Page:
Marion was listening to Dick Woodward’s Mini Bible College session on Genesis 1 yesterday. Dick reminds us to carefully examine the Hebrew words, particularly the word ‘bara’.

    The Bible says, the Spirit of God began to move upon this creation and develop it and manipulate it and change it. For instance, Genesis 1:9 says, “Then God said, ‘Let the waters below the heavens be gathered into one place, and let the dry land appear.’”

    God did not say, “Let the dry land come into being.” This is not the moment dry land was created. It had apparently already been created, in that initial act of creation, but had been underwater. In this verse, it is being uncovered. It is interesting that the scientific community is certain this whole earth was under water at one time.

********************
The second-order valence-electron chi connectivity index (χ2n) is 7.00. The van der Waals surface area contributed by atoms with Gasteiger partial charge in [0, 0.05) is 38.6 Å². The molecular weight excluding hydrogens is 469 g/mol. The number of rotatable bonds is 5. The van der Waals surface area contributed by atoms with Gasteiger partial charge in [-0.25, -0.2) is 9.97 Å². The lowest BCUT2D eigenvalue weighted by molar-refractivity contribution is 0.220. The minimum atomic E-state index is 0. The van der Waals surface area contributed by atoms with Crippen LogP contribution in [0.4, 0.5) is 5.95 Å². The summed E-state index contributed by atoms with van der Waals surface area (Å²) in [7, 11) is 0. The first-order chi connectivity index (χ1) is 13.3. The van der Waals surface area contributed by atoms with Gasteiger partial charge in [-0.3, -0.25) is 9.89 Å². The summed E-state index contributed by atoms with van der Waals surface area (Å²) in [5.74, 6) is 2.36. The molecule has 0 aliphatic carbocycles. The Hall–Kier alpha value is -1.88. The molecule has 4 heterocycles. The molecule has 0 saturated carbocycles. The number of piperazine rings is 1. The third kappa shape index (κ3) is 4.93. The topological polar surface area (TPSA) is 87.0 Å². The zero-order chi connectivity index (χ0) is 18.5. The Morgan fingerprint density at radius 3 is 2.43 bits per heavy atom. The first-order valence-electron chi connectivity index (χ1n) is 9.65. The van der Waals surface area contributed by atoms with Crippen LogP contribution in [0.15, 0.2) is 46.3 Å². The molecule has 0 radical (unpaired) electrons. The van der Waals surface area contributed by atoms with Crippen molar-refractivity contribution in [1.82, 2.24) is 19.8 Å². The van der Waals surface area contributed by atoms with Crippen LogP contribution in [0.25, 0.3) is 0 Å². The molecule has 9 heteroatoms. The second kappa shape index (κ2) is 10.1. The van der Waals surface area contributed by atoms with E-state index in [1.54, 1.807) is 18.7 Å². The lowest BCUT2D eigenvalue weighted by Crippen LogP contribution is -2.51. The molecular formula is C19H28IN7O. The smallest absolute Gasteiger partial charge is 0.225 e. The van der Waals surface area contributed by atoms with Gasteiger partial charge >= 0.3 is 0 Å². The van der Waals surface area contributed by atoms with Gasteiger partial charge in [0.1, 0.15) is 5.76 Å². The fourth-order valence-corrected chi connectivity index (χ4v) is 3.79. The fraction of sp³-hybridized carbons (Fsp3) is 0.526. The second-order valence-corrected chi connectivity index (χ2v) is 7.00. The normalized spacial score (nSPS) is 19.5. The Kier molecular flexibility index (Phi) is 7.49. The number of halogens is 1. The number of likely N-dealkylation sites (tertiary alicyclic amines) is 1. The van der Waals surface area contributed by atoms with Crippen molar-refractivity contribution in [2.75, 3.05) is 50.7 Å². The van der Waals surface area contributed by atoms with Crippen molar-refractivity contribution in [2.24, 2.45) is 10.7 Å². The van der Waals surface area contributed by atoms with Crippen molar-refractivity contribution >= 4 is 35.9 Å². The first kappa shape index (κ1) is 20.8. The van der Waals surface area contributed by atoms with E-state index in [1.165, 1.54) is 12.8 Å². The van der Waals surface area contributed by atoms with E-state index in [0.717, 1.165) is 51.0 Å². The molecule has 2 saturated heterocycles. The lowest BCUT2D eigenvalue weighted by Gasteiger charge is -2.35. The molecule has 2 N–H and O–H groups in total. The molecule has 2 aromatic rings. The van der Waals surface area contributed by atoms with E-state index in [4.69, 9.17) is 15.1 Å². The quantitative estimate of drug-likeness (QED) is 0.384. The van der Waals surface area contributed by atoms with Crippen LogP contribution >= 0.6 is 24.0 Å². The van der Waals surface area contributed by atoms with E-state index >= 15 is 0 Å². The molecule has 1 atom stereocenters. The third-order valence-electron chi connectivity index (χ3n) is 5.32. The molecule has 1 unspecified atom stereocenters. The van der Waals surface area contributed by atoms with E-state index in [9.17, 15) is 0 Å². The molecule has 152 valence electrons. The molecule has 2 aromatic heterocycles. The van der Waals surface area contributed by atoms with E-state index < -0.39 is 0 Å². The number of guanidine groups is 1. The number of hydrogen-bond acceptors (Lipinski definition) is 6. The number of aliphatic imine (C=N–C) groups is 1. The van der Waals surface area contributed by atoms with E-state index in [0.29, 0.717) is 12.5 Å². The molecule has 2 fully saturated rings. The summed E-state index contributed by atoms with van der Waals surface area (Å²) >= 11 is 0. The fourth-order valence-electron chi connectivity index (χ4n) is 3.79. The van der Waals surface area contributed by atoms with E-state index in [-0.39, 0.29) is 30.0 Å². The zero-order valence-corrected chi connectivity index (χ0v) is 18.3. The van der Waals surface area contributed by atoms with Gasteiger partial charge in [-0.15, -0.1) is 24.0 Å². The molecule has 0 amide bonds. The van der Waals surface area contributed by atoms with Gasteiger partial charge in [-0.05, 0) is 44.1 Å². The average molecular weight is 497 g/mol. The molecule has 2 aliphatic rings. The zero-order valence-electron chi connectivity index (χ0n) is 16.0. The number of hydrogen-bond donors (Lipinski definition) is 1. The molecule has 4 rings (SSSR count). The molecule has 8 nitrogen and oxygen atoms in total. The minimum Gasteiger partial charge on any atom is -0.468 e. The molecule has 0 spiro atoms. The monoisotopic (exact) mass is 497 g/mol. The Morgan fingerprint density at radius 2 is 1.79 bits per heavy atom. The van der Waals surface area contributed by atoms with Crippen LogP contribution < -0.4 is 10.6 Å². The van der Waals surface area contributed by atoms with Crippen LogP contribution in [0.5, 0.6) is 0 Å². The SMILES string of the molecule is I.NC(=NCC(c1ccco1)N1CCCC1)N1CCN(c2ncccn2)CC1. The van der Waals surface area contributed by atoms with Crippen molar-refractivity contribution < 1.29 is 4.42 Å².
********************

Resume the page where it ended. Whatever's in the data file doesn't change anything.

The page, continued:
The word bara, or “create,” means to make something from nothing. This word is only used three times in this creation account. God creates in the beginning, in verse one. This first act of “bara” accounts for the universe, the earth, and all plant life.

    The other words between verses 2 and 20 are different. They are words that indicate change, or taking something that exists and altering its form. The next act of creation takes place in the water. In verse 21 we read: “And God created the great sea monsters, and every living creature that moves, with which the waters swarmed after their kind, and every winged bird after its kind; and God saw that it was good.”

    Again, there is an agreement between the biblical account and science. Scientists seem to be very sure that animal life began in the water, and that is what the Genesis account says.